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Writing PERL Modules

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What are Packages?

  • A package is a collection of code which lives in its own namespace

  • A namespace is a named collection of unique variable names (also called a symbol table).

  • Namespaces prevent variable name collisions between packages

  • Packages enable the construction of modules which, when used, won't clobbber variables and functions outside of the modules's own namespace

The Package Statement

  • package statement switches the current naming context to a specified namespace (symbol table)

  • If the named package does not exists, a new namespace is first created.


$i = 1; print "$i\n"; # Prints "1"
package foo;
$i = 2; print "$i\n"; # Prints "2"
package main;
print "$i\n"; # Prints "1"
  • The package stays in effect until either another package statement is invoked, or until the end of the end of the current block or file.

  • You can explicitly refer to variables within a package using the :: package qualifier


$PACKAGE_NAME::VARIABLE_NAME

For Example:
$i = 1; print "$i\n"; # Prints "1"
package foo;
$i = 2; print "$i\n"; # Prints "2"
package main;
print "$i\n"; # Prints "1"

print "$foo::i\n"; # Prints "2"

BEGIN and END Blocks

You may define any number of code blocks named BEGIN and END which act as constructors and destructors respectively.

BEGIN { ... }
END { ... }
BEGIN { ... }
END { ... }
  • Every BEGIN block is executed after the perl script is loaded and compiled but before any other statement is executed

  • Every END block is executed just before the perl interpreter exits.

  • The BEGIN and END blocks are particularly useful when creating Perl modules.

What are Perl Modules?

A Perl module is a reusable package defined in a library file whose name is the same as the name of the package (with a .pm on the end).

A Perl module file called "Foo.pm" might contain statements like this.

#!/usr/bin/perl

package Foo;
sub bar { 
   print "Hello $_[0]\n" 
}

sub blat { 
   print "World $_[0]\n" 
}
1;

Few noteable points about modules

  • The functions require and use will load a module.

  • Both use the list of search paths in @INC to find the module (you may modify it!)

  • Both call the eval function to process the code

  • The 1; at the bottom causes eval to evaluate to TRUE (and thus not fail)

The Require Function

A module can be loaded by calling the require function

#!/usr/bin/perl

require Foo;

Foo::bar( "a" );
Foo::blat( "b" );

Notice above that the subroutine names must be fully qualified (because they are isolated in their own package)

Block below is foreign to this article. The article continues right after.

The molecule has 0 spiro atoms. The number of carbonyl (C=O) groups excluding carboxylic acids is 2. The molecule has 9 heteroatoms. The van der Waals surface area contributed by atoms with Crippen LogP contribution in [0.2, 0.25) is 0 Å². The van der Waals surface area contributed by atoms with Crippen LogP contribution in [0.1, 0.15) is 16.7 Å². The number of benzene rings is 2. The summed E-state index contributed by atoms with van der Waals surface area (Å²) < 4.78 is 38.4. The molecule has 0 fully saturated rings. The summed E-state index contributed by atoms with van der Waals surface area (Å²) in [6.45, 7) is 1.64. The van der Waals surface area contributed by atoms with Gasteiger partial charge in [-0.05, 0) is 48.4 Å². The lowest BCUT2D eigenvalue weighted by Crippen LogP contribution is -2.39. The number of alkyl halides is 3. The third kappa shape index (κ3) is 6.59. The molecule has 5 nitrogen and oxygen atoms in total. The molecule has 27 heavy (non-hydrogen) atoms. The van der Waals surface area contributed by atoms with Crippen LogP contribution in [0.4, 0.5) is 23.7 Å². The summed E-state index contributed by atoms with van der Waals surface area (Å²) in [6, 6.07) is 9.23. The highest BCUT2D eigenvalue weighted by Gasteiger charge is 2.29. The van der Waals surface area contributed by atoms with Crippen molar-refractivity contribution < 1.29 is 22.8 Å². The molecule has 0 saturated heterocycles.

It would be nice to enable the functions bar and blat to be imported into our own namespace so we wouldn't have to use the Foo:: qualifier.

The Use Function

A module can be loaded by calling the use function

#!/usr/bin/perl

use Foo;

bar( "a" );
blat( "b" );

Notice that we didn't have to fully qualify the package's function names?

The use function will export a list of symbols from a module given a few added statements inside a module

require Exporter;
@ISA = qw(Exporter);

Then, provide a list of symbols (scalars, lists, hashes, subroutines, etc) by filling the list variable named @EXPORT: For Example

package Module;

require Exporter;
@ISA = qw(Exporter);
@EXPORT = qw(bar blat);

sub bar { print "Hello $_[0]\n" }
sub blat { print "World $_[0]\n" }
sub splat { print "Not $_[0]\n" }  # Not exported!

1;

Create the Perl Module Tree

When you are ready to ship your PERL module then there is standard way of creating a Perl Module Tree. This is done using h2xs utility. This utility comes alongwith PERL. Here is the syntax to use h2xs

$h2xs -AX -n  Module Name

# For example, if your module is available in Person.pm file
$h2xs -AX -n Person

This will produce following result
Writing Person/lib/Person.pm
Writing Person/Makefile.PL
Writing Person/README
Writing Person/t/Person.t
Writing Person/Changes
Writing Person/MANIFEST

Here is the descritpion of these options

  • -A omits the Autoloader code (best used by modules that define a large number of infrequently used subroutines)

  • -X omits XS elements (eXternal Subroutine, where eXternal means external to Perl, i.e. C)

  • -n specifies the name of the module

So above command creates the following structure inside Person directory. Actual result is shown above.

  • Changes

  • Makefile.PL

  • MANIFEST (contains the list of all files in the package)

  • README

  • t/ (test files)

  • lib/ ( Actual source code goes here

So finally you tar this directory structure into a file Person.tar and you can ship it. You would have to update README file with the proper instructions. You can provide some test examples files in t directory.

Installing Perl Module

Installing a Perl Module is very easy. Use the following sequence to install any Perl Module.

perl Makefile.PL
make
make install

The Perl interpreter has a list of directories in which it searches for modules (global array @INC)



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